LESSONS FROM 26 (PART 2)

This picture describes my state of mind in many ways.

My therapist made me understand some time ago that the environments we grew up in contribute largely to our individual psychologies. The things that our parents did or did not do, to a considerable degree has affected our thoughts, decision-making and general mental state. This piece of information felt coherent being that it was the missing piece, for years I had been searching for.

Growing up was good but my teenage years ushered the quiet storm in my life. It led me to wear a mask that I believed would protect me but over time, since I did not make the required updates, it created a negative facade of who I decided to be.

I carried a lot of baggage with an awful sense of entitlement, an objectionable amount of maturity and a latent dose of disrespect for a certain class of people. This baggage was not seen by friends or colleagues. They weren’t living with me to see my many shades. I was the girl that was more sensitive and concerned about herself because that’s the default setting I created. Selfish, conceited, were the few words you could describe me with. A number of times, I compensated myself when I was celebrated or commended for the mundane things and was satisfied telling myself I’m doing OK. But, I lied.

I moved to a new place to live for a short time after I told myself the former place didn’t deserve me. After all, I never wanted to be there so I’m glad they told me to leave although in a manner far from respectful. The new place I moved to seemed all sweet and dream-come-true until, by the second month, it seemed the chemical composition of the air in the place had changed. That feeling I recognized came back again. The one where it felt like nobody liked or cared about me. The one where everyone left me to be the boss I showed them I was. I resumed the cycle of looking at everyone as the problem asides little miss perfect. It got really bad at some point. My productivity at work was affected and for a whole week, everyone at my office knew there was something wrong with me but I couldn’t talk about it because I wasn’t sure what it was. I may have guessed its roots but I still couldn’t throw the dart on the bull’s eye.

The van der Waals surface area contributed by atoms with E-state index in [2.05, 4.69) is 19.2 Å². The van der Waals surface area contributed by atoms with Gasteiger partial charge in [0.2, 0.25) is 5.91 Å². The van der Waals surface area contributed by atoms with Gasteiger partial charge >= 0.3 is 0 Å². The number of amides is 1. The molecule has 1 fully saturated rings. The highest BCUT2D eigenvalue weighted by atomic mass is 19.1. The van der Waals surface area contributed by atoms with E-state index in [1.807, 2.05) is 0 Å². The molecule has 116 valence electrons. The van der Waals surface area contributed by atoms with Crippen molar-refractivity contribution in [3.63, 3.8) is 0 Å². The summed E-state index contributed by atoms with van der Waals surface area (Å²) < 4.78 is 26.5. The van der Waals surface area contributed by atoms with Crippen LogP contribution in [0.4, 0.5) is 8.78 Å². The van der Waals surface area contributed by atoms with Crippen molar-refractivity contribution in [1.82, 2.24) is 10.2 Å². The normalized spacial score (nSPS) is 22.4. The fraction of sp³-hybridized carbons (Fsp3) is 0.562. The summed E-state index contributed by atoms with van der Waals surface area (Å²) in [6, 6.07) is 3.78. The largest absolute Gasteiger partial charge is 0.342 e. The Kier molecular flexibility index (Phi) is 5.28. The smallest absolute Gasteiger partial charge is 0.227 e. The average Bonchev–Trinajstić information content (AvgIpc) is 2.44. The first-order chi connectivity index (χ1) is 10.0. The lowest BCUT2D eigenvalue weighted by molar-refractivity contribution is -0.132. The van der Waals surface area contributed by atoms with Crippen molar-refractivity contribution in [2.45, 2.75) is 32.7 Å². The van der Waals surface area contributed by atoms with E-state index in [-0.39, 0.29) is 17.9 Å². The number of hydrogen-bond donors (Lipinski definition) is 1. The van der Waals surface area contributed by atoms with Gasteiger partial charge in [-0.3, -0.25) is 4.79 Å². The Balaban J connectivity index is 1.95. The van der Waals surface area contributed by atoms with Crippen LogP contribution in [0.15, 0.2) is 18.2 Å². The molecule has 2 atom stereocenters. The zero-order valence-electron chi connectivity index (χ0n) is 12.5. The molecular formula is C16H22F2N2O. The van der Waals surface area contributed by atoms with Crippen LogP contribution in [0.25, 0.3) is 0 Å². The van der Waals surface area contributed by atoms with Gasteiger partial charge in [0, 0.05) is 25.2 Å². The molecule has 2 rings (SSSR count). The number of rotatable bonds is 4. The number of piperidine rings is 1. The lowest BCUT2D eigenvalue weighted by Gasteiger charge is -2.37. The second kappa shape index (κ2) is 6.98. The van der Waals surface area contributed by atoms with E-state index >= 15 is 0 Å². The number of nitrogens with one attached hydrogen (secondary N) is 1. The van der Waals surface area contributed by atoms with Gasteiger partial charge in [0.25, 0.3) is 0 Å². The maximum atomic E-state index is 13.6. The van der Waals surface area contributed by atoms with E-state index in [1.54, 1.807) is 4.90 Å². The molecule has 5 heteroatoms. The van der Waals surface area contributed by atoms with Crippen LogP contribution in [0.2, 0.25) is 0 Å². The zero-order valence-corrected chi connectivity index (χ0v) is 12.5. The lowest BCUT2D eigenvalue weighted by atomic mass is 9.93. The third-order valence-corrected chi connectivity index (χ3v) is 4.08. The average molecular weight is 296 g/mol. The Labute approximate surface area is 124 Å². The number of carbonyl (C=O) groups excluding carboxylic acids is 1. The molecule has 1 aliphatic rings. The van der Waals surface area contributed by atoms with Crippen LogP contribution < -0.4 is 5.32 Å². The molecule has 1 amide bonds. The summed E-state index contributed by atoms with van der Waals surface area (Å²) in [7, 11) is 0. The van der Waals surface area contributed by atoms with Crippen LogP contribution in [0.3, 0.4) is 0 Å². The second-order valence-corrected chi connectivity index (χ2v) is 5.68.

My boss was gracious and committed to helping this assistant of his get to the bottom of the matter. We had a long conversation where I cried to ease off the burden but my responses were peripheral. In the conversation, he dropped hints that I wasn’t quick to decipher. Sadly, the air in the place I stayed got stiffer and stiffer to breathe. From feeling accused to feeling like I had to walk on eggshells (literally) to the reality of living like I had a thick bubble of fear in my head, I didn’t know how to conduct myself nor manage the situation.

The time came where I eventually had to leave to my own space but I had a strong feeling that some things needed to be sorted out before I move out. Then I approached the moment of truth that seemed like it was waiting for me. This was it! This was the defining moment of my soul’s liberation. This was the moment EVERY mask I wore to supposedly protect myself was displayed to me as wrong, offensive, anti-social, to list a few. My baggage was drawn out and offloaded for me to see the trash I have been carrying and how worthless it was. Instantly, I remembered I had witnessed this offload but in a different way, then I was so emphatic that the baggage was not mine. This time, I accepted this really bad looking baggage. I ran away from it for too long I couldn’t run any longer. This was mine to handle!

The dots started connecting! The last place I lived in, I showed them my baggage but it seems they didn’t believe they had the moral advantage to tell me my baggage was distressing so they left me to believe anything I wanted to believe. Nevertheless, I was glad I knew the truth even though it was smelly baggage to accept.

Freedom by Jill Wellington (from Pexel)
  • I learnt I had to pay better attention to my environment. The main question should be, “What can I do to make this place I’ve found myself a little happier, peaceful, cleaner or generally better?” Service possesses great power.
  • I learnt interaction builds You as an individual. Ask questions even though you look stupid, just ask when you don’t understand. DO NOT assume you’ll know what they say. Sometimes, the fact you asked solves the problem. Communication done properly empowers you. You get access to people’s minds for free and understand them better.
  • I learnt respect for other people’s territories and boundaries speaks much about your level of respect for others. Acting as you please in Rome comes with great consequences!
  • I learnt LOVE is an action word. It's not by just saying it, your actions will be interpreted accordingly when you show it!
  • I learnt that unless you agree to change, no one can you change you! You made that mistake to learn from it not to deny it and blame everyone else for it.

Accept your flaws and dare to be vulnerable! If there’s a problem you’re facing, then there’s something you aren’t doing right. Our well-respected lawyer from Tarsus told his friends, “…if possible, as far as it depends on you, live at peace with everyone”. It's your responsibility to protect your happiness and peace. It starts with YOU, paying attention to your environment.

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Theresa Etukudo

Theresa Etukudo

My mind is my superpower. It produces articles that express my fortitude. The articles are written so we can learn, unlearn and relearn.